Highlights of CanSecWest Day 2: Hacks Both Common and Sublime

Another day has passed here at CanSecWest with a mixed bag of results. Overall the content was, again, quite good, PWN2OWN shows us the future, HallCon and BarCon were all kinds of awesome, and I had two distinct “a ha!” moments.

My first “a ha!” came during DongJoo Ha and KiChan Ahn’s “Is Your Gaming Console Safe?: Embedded Devices, an AntiVirus-free Safe Hideout for Malware.” You might ask “Marcus, what is so compelling here? They’re just gaming consoles,” and that’s true. You know what they also are? Embedded devices with distinctly powerful CPUs. With the growth of home-brew builds (customized operating systems) available for many gaming consoles, more and more these are being looked at as attack and attacker platforms.

One example I found particularly powerful was a Nintendo DS running metasploit to compromise Windows devices. Clearly, a gaming console is just like any other device on the network. The second demo (and the actual “a ha!” moment) was when the presenters actually injected code into the gaming files themselves. Yes, boys and girls, you read that right. It is possible to inject code into games just as you would inject code into any DLL or application. They showed this on both installed games and games downloading from the Internet. I was left a bit unclear as to the limitation on an unbroken gaming console, but the implications are far reaching–a networked device is a networked device. They can all be 0wned. When you combine this with the fact that there is no awareness that malware or attacks can happen on these types of embedded devices along with the fact that people will download and install almost anything without a second thought, the potential for abuse is clear.

The Adobe sessions at CanSecWest this year were one of the main reasons I attended. Adobe is a huge target for cybercriminals and malware writers lately as client-side exploits are quite the trend. While attending Haifei Li’s “Understanding and Exploiting Flash ActionScript Vulnerabilities,” I was very disappointed–mainly because I could not understand the speaker. Later in the day, however, I reviewed the slides and enjoyed my second “a ha!” moment.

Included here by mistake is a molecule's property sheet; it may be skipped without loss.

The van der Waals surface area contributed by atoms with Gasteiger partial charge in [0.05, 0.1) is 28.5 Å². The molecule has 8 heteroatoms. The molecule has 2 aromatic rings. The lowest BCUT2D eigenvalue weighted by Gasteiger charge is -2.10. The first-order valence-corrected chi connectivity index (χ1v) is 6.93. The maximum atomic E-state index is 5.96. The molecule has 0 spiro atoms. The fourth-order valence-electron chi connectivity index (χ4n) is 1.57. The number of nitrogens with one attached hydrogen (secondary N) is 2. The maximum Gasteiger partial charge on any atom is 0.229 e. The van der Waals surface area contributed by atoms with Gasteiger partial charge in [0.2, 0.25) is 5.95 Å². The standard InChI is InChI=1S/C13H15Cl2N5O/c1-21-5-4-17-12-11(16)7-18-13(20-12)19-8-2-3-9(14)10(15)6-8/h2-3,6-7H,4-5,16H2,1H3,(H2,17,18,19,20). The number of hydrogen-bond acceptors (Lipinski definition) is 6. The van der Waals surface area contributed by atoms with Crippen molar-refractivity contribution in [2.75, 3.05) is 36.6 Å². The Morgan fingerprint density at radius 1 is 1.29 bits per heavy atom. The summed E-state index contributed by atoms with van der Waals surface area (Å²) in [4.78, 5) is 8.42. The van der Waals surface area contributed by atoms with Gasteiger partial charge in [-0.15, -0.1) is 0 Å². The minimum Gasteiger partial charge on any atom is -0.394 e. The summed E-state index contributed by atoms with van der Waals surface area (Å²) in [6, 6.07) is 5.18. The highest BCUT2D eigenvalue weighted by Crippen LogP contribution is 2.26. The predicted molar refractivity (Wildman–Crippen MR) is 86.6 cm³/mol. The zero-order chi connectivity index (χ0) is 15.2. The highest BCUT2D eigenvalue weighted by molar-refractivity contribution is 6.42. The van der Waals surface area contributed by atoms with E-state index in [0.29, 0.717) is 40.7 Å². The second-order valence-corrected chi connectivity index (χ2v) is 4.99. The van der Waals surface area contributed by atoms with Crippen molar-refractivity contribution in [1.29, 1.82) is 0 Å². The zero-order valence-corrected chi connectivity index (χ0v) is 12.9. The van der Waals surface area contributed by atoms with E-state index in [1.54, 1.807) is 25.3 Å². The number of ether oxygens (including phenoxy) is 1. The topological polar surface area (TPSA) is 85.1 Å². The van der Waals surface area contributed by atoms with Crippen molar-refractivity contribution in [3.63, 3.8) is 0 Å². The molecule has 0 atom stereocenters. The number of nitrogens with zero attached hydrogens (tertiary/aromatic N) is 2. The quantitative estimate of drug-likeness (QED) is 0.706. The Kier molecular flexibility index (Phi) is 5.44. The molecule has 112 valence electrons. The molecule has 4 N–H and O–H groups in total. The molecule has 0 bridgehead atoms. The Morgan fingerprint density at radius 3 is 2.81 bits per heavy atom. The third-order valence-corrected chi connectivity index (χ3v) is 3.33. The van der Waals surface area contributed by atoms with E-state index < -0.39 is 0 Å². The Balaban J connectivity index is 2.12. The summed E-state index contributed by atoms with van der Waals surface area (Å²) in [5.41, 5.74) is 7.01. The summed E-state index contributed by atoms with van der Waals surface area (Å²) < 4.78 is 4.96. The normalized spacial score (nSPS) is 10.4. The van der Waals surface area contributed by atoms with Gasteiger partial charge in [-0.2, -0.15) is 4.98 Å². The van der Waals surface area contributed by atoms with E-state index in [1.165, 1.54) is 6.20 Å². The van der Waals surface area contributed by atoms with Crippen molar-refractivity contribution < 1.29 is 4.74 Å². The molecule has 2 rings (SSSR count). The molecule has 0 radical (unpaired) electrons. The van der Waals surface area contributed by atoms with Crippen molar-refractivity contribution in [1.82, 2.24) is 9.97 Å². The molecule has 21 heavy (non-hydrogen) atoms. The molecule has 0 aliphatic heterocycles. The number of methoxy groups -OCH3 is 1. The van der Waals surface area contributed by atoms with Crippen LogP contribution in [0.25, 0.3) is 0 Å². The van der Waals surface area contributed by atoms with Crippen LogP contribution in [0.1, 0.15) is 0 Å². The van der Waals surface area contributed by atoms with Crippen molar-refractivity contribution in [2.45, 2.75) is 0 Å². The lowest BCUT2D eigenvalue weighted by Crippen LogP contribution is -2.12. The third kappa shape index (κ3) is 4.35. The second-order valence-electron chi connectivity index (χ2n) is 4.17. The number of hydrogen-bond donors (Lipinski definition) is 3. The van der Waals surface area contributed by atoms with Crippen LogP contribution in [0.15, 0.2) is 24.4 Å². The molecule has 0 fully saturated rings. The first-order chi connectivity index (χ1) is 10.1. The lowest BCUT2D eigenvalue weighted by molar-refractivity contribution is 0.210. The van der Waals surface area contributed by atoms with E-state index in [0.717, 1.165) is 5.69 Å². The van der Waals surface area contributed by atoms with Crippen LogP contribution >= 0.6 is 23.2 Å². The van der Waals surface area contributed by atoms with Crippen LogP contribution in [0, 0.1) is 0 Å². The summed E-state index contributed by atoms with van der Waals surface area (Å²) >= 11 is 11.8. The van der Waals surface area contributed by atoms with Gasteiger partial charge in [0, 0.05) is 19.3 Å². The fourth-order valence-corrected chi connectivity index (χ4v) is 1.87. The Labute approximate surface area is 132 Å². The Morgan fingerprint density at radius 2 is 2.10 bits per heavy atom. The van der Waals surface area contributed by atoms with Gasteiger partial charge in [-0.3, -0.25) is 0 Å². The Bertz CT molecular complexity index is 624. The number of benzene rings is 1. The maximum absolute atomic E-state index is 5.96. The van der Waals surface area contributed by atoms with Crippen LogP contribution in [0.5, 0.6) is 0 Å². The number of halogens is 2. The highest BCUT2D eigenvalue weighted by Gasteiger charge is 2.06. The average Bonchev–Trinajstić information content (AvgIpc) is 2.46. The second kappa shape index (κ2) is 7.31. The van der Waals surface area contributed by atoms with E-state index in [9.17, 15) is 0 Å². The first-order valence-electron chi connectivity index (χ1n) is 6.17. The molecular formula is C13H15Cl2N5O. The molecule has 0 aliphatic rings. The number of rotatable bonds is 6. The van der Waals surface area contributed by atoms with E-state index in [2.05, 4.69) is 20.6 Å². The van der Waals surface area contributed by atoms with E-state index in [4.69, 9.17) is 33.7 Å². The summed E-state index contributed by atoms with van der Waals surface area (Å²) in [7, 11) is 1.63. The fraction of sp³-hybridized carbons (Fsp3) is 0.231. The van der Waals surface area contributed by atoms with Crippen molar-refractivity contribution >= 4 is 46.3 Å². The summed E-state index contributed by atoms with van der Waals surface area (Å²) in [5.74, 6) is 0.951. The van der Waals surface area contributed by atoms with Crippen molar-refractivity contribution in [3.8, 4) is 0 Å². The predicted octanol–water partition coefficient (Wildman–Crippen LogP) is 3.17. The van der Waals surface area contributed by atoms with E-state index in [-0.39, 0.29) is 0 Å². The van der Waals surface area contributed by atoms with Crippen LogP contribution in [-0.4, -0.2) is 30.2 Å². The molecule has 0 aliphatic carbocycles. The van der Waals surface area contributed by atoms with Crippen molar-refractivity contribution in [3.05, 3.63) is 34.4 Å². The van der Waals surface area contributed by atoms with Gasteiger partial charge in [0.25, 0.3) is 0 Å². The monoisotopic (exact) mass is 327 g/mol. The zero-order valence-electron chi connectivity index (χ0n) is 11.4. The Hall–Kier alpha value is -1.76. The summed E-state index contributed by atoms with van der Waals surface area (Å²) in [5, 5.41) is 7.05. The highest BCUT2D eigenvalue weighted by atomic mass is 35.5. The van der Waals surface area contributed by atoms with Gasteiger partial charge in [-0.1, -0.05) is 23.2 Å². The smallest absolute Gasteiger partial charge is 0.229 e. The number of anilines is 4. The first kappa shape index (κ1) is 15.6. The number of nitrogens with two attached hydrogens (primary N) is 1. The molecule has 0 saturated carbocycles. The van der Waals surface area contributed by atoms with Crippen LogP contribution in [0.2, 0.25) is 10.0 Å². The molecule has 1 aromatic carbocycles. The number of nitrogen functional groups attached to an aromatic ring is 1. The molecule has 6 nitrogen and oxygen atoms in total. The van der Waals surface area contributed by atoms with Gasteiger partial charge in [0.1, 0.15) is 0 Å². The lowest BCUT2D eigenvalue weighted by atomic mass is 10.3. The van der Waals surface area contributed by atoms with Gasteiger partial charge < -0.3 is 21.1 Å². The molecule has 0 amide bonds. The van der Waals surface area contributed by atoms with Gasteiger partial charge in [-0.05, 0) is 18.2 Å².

The slides are remarkably clear in explaining the essence of ActionScript vulnerabilities. They are due, according to Li, to various program flow-calculating errors in the Verification/Generation Process, and that the Verification Flow and the Execution Flow are not the same. This is a very big deal because code can pass verification mode but during execution mode can still trigger a vulnerability. Byte-code blocks make it difficult for the verification process to recognize the correct flow, which can then result in many ActionScript vulnerabilities. Clearly, ActionScript vulnerabilities and exploits will be with us for quite some time.

The final session that struck home for me was “Welcome To Rootkit Country,” from Graeme Neilso. His targets were atypical of traditional rootkit targets as he focused on firewalls and routers. Neilso’s question “Can the integrity of the OS be trusted?” had many heads nodding in agreement. (I was one of them.) Even I was surprised by the amount of firmware that still uses hardcoded passwords and no integrity checking. Let’s be honest: You are just asking for trouble here. Neilso walked us through rolling your own rooted firmware as well as methods of installing both remotely and locally across a wide variety of firewalls. Again, I walked away believing this more firmly than ever–any device, any OS, any application can be broken or 0wned. At this point I was roped into hallway discussions on the future of embedded-device security, rootkits, and what PWN2OWN really means for the future of the security industry.